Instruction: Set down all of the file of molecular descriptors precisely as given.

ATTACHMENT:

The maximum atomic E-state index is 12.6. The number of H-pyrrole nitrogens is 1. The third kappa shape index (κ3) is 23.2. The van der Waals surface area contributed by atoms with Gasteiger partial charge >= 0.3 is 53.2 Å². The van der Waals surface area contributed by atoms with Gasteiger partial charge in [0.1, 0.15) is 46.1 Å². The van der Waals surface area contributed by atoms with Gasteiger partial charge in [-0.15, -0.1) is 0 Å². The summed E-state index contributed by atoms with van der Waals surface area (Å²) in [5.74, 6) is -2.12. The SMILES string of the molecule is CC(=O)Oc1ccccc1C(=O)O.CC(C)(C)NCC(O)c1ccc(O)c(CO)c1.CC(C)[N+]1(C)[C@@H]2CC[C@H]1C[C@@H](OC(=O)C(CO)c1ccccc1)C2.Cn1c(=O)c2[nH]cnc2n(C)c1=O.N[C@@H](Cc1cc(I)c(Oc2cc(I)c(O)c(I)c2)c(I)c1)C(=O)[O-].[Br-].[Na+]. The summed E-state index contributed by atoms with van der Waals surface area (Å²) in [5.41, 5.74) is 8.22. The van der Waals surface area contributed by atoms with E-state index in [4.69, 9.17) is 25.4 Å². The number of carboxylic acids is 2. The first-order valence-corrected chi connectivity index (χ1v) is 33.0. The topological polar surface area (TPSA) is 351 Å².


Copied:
The maximum atomic E-state index is 12.6. The number of H-pyrrole nitrogens is 1. The third kappa shape index (κ3) is 23.2. The van der Waals surface area contributed by atoms with Gasteiger partial charge >= 0.3 is 53.2 Å². The van der Waals surface area contributed by atoms with Gasteiger partial charge in [0.1, 0.15) is 46.1 Å². The van der Waals surface area contributed by atoms with Gasteiger partial charge in [-0.15, -0.1) is 0 Å². The summed E-state index contributed by atoms with van der Waals surface area (Å²) in [5.74, 6) is -2.12. The SMILES string of the molecule is CC(=O)Oc1ccccc1C(=O)O.CC(C)(C)NCC(O)c1ccc(O)c(CO)c1.CC(C)[N+]1(C)[C@@H]2CC[C@H]1C[C@@H](OC(=O)C(CO)c1ccccc1)C2.Cn1c(=O)c2[nH]cnc2n(C)c1=O.N[C@@H](Cc1cc(I)c(Oc2cc(I)c(O)c(I)c2)c(I)c1)C(=O)[O-].[Br-].[Na+]. The summed E-state index contributed by atoms with van der Waals surface area (Å²) in [5.41, 5.74) is 8.22. The van der Waals surface area contributed by atoms with E-state index in [4.69, 9.17) is 25.4 Å². The number of carboxylic acids is 2. The first-order valence-corrected chi connectivity index (χ1v) is 33.0. The topological polar surface area (TPSA) is 351 Å².